Most of all this was a great success for English National Ballet as a company and the overall spirit seems very high and pointe shoe noise was wonderfully controlled. They were dancing Kenneth MacMillan’s 1987 production of The Sleeping Beauty (after Marius Petipa) that originates from the American Ballet Theatre. Everything was revived or renewed lovingly when first put on by ENB in 2005, from the late Nicholas Georgiadis’s sumptuous and sparkly era-hopping costumes to very typically atmospheric and overly herbaceous designs by Peter Farmer; I especially liked the Caspar David Friedrich quality to the backdrops in Act II.

Petipa and MacMillan’s choreography give the young ENB dancers a number of solo opportunities, firstly as the six fairies bringing Princess Aurora the gifts she will need in life. I particularly liked Begoña Cao as the Fairy of the Crystal Fountain, and later as Diamond in Act III, and Nancy Osbaldeston who showed she is definitely one to watch as the Fairy of the Golden Vine with her finger pointing variation and an eye-catching Red Riding Hood. It was great to see the veteran Michael Coleman once again as the fussy and ultimately forgetful Master of Ceremonies who tries to conceal some banned knitting needles behind his back in Act I. James Streeter was an absolutely wonderful Carabosse, the wicked fairy who put a vengeful curse upon Aurora. In his (her?) Tudor-inspired dress, red permed wig and ruff he seemed like a psychotic Queen Elizabeth I but also reminded me strongly of a disgruntled Dame Edna Everage or Dame Hilda Bracket. This production leaves nowhere for dancers to hide, and nobody did.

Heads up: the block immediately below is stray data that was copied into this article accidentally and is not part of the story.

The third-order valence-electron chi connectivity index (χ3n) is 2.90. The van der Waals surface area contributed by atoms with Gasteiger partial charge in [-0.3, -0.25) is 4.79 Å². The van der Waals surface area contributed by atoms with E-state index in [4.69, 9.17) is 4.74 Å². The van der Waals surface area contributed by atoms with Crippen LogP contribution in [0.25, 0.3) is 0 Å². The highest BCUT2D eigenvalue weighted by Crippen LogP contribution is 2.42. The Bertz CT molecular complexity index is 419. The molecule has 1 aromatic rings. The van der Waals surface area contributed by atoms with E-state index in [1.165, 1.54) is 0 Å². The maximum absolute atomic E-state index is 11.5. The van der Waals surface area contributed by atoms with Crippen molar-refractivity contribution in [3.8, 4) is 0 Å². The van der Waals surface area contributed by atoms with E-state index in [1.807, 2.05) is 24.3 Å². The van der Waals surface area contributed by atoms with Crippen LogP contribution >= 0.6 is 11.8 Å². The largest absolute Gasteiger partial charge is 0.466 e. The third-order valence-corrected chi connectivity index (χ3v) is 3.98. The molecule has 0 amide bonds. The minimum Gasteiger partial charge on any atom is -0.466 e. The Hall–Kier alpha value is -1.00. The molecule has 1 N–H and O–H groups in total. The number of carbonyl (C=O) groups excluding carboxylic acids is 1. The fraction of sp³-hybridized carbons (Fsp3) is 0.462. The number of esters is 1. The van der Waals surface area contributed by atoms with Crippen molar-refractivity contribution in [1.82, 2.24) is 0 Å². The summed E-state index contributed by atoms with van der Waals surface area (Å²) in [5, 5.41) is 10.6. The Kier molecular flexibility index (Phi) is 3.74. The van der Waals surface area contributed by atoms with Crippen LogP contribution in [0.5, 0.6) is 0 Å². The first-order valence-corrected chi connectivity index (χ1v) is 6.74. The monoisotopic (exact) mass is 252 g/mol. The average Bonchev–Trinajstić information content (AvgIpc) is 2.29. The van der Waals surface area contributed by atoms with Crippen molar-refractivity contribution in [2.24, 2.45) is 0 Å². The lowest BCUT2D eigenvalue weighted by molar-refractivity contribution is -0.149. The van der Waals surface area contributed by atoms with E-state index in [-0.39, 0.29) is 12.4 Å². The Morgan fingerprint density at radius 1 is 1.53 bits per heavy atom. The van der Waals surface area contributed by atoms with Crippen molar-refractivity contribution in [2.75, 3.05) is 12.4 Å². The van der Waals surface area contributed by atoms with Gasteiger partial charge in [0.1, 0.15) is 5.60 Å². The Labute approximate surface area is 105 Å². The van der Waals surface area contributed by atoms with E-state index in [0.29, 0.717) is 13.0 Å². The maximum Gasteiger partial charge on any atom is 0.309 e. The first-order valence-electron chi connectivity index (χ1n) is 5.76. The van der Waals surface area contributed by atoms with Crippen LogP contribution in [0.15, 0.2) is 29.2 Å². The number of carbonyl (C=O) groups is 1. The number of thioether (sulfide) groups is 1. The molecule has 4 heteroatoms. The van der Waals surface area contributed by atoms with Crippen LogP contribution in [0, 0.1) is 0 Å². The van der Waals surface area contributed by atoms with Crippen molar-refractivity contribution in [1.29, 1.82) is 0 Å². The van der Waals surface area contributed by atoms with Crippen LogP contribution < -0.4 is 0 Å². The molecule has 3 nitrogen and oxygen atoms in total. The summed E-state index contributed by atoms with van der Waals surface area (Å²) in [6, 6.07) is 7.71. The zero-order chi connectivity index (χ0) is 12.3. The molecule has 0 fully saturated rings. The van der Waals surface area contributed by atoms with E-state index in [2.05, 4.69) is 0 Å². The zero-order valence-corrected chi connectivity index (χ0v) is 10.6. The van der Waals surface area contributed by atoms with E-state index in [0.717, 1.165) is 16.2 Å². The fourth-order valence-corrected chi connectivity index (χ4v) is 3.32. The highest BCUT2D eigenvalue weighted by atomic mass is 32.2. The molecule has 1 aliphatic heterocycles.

Finally some wonderful violin solos and horn calls emphasised the fine playing of the familiar Tchaikovsky score by the always dependable English National Ballet orchestra. (Why is it that most ballet reviews ignore the music?) Gavin Sutherland, as always, was a very supportive conductor especially when his ‘boss’, Tamara Rojo, was dancing.

This was my first Sleeping Beauty with English National Ballet since they danced the version Rudolf Nureyev first staged for them in 1975 when they were the London Festival Ballet. I saw that version many times then, and in subsequent revivals, with the late Eva Evdokimova or Patricia Ruanne dancing Aurora. I have also seen the ballet many times at Covent Garden and remember especially the marvellous performances of Lesley Collier and Miyako Yoshida. Truth be told at the end I wished it had been that more realistic Nureyev production and without too much further comment I will repeat some lyrics from a Genesis song ‘I know what I like, and I like what I know’.

Jim Pritchard

For more about the English National Ballet’s forthcoming performances www.ballet.org.uk.